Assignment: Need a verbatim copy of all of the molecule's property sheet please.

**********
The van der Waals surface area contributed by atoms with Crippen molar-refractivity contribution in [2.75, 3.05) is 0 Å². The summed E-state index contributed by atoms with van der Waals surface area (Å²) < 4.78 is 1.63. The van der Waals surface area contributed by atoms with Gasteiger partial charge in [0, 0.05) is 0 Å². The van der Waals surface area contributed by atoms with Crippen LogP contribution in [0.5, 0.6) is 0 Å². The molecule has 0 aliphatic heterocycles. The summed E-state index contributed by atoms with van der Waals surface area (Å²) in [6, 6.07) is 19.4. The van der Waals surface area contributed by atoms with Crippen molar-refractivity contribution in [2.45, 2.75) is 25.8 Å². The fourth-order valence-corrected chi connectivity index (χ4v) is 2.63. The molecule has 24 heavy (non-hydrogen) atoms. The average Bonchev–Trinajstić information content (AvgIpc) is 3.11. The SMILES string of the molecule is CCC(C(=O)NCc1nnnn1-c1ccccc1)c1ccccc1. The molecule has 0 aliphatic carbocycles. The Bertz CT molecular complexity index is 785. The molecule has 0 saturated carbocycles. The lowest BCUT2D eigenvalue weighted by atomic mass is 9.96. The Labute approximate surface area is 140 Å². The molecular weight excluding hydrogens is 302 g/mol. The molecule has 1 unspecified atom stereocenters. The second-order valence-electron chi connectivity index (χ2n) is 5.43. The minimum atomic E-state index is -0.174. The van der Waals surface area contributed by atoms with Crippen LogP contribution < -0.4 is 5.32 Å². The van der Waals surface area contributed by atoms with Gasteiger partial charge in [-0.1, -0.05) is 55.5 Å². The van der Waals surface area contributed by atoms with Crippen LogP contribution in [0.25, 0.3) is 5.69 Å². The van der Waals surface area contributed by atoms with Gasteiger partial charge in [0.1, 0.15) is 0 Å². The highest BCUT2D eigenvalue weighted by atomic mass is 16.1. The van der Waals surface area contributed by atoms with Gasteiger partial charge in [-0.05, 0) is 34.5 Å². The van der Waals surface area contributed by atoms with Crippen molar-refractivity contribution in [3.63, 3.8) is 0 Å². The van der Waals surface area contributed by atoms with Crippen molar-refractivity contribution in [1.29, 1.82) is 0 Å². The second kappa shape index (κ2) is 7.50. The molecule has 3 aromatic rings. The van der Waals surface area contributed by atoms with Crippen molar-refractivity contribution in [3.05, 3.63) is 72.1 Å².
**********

The van der Waals surface area contributed by atoms with Crippen molar-refractivity contribution in [2.75, 3.05) is 0 Å². The summed E-state index contributed by atoms with van der Waals surface area (Å²) < 4.78 is 1.63. The van der Waals surface area contributed by atoms with Gasteiger partial charge in [0, 0.05) is 0 Å². The van der Waals surface area contributed by atoms with Crippen LogP contribution in [0.5, 0.6) is 0 Å². The molecule has 0 aliphatic heterocycles. The summed E-state index contributed by atoms with van der Waals surface area (Å²) in [6, 6.07) is 19.4. The van der Waals surface area contributed by atoms with Crippen molar-refractivity contribution in [2.45, 2.75) is 25.8 Å². The fourth-order valence-corrected chi connectivity index (χ4v) is 2.63. The molecule has 24 heavy (non-hydrogen) atoms. The average Bonchev–Trinajstić information content (AvgIpc) is 3.11. The SMILES string of the molecule is CCC(C(=O)NCc1nnnn1-c1ccccc1)c1ccccc1. The molecule has 0 aliphatic carbocycles. The Bertz CT molecular complexity index is 785. The molecule has 0 saturated carbocycles. The lowest BCUT2D eigenvalue weighted by atomic mass is 9.96. The Labute approximate surface area is 140 Å². The molecular weight excluding hydrogens is 302 g/mol. The molecule has 1 unspecified atom stereocenters. The second-order valence-electron chi connectivity index (χ2n) is 5.43. The minimum atomic E-state index is -0.174. The van der Waals surface area contributed by atoms with Crippen LogP contribution < -0.4 is 5.32 Å². The van der Waals surface area contributed by atoms with Gasteiger partial charge in [-0.1, -0.05) is 55.5 Å². The van der Waals surface area contributed by atoms with Crippen LogP contribution in [0.25, 0.3) is 5.69 Å². The van der Waals surface area contributed by atoms with Gasteiger partial charge in [0.1, 0.15) is 0 Å². The highest BCUT2D eigenvalue weighted by atomic mass is 16.1. The van der Waals surface area contributed by atoms with Gasteiger partial charge in [-0.05, 0) is 34.5 Å². The van der Waals surface area contributed by atoms with Crippen molar-refractivity contribution in [3.63, 3.8) is 0 Å². The van der Waals surface area contributed by atoms with Crippen molar-refractivity contribution in [1.29, 1.82) is 0 Å². The second kappa shape index (κ2) is 7.50. The molecule has 3 aromatic rings. The van der Waals surface area contributed by atoms with Crippen molar-refractivity contribution in [3.05, 3.63) is 72.1 Å².